For Ms. Willoughby, the next few weeks will involve learning where she will be doing her residency work next year after graduating this spring. She has applied to 29 different programs, which is less than for some students wanting to go into the more popular fields like urology or general surgery. The work basically involves one main application that is tweaked for each individual program, and a match is made after interviews.

“We get told where we are going,” she said. “But I’m very open to where I’m going.”

That is, despite the fact she has enjoyed Chattanooga and wished it offered a place to do a pathology residency program.

With the small amount of down time that does come with being a fourth-year student focusing mainly on her internship and residency applications, she, like Mr. Hall, has enjoyed the Scenic City. She said that she and her husband, Michael, an accountant whom she met between Lee and medical school, enjoy eating at various restaurants in Chattanooga, and they even have a season pass to the Tennessee Aquarium.

“We have been hanging out in downtown and trying out all the restaurants that I didn’t get to try during my third year,” she said with a laugh, adding that she had also knitted hats for Christmas gifts and has enjoyed spending some time with her two cats.

“I love Chattanooga. If we had a chance, we would stay here for a residency if I could. It’s definitely the perfect balance of the city life but also being able to be in a small enough town where you don’t have much of the traffic issues. Downtown is really beautiful and clean, and a lot of tourists come here.”

While here, she has also found time for some community service, which she considers important. She has been involved in helping do some A1C blood checks in the community and plans to do some health class lessons with students at Howard High.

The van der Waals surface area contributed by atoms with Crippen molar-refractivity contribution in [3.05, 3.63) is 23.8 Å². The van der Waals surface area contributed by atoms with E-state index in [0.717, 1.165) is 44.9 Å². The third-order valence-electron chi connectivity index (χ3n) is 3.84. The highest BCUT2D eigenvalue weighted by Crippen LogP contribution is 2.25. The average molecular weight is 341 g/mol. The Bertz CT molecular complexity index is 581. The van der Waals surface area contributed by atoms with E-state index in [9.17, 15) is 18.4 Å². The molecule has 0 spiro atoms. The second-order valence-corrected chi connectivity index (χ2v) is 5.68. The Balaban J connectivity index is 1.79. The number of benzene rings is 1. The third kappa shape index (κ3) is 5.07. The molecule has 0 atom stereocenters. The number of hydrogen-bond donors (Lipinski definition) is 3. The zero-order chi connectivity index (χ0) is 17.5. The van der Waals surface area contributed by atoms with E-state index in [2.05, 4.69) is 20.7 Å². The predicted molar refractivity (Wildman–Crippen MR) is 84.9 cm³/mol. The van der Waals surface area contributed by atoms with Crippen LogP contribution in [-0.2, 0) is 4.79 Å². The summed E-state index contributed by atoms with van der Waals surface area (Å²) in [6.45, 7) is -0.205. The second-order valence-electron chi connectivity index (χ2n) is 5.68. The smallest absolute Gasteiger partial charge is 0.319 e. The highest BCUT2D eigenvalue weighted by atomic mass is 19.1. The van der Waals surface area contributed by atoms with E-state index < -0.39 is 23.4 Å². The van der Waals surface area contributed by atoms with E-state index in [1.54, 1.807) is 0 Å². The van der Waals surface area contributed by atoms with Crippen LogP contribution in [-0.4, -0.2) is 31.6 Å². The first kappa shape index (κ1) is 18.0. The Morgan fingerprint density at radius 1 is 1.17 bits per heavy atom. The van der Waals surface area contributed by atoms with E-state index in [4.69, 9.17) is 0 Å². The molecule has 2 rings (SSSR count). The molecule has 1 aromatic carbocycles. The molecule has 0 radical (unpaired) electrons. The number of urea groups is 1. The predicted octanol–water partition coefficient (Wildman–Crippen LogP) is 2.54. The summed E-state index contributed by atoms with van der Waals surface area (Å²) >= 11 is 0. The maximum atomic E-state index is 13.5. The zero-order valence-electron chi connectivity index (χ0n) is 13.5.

“They let the medical students teach the curriculum along with the teachers,” she said, adding of all the volunteer work, “It’s a really good chance to feel like you are able to apply the things you are learning in the classroom and then get the gratitude of the people you are working with. It does make you feel a lot more connected to the community.”

Dr. Haynes added that in another area of community service, recently there has been a significant effort for the students to mentor the pre-med students at UTC at the school’s town-hall-style meetings and showcase events on the UTC campus.

“The UTHSC medical students have been eager to help the UTC students improve their chances of getting in medical school. Since admission to medical school is very competitive, this interaction is extremely helpful,” he said.

As a result of all her experiences in a classroom and a patient room, Ms. Willoughby is anticipating with excitement her future as a medical professional with an M.D. degree.

“I’m really looking forward to patient care and the diversity of cases and getting to help people behind the scenes,” she said.

Dr. Haynes added that the students who come here create a sense of goodwill that goes back and forth and helps the overall healthcare community in Chattanooga.

“There are significant benefits of having a college of medicine in our region. Many students have never been to Chattanooga, especially many of our fourth-year students who are from out-of-state, and this is their first time in Chattanooga.

“Most enjoy our city and spread the word about Chattanooga, promoting our area when they go home to other areas of the country."

* * *

Other fourth-year medical students from the UT Health Science Center taking part in the College of Medicine-Chattanooga program are Harrison Cloud, Kevin Gentner, Taylor Lewelling, Cassandra McCarley, and Martin Tan. Other third-year medical students include Weston Chambers, Alex Darras, Colton Duncan, Mathew Hampton, Jonathan Martinez, Lincoln Mitchell, Kristina Seiber and Jessica Smith.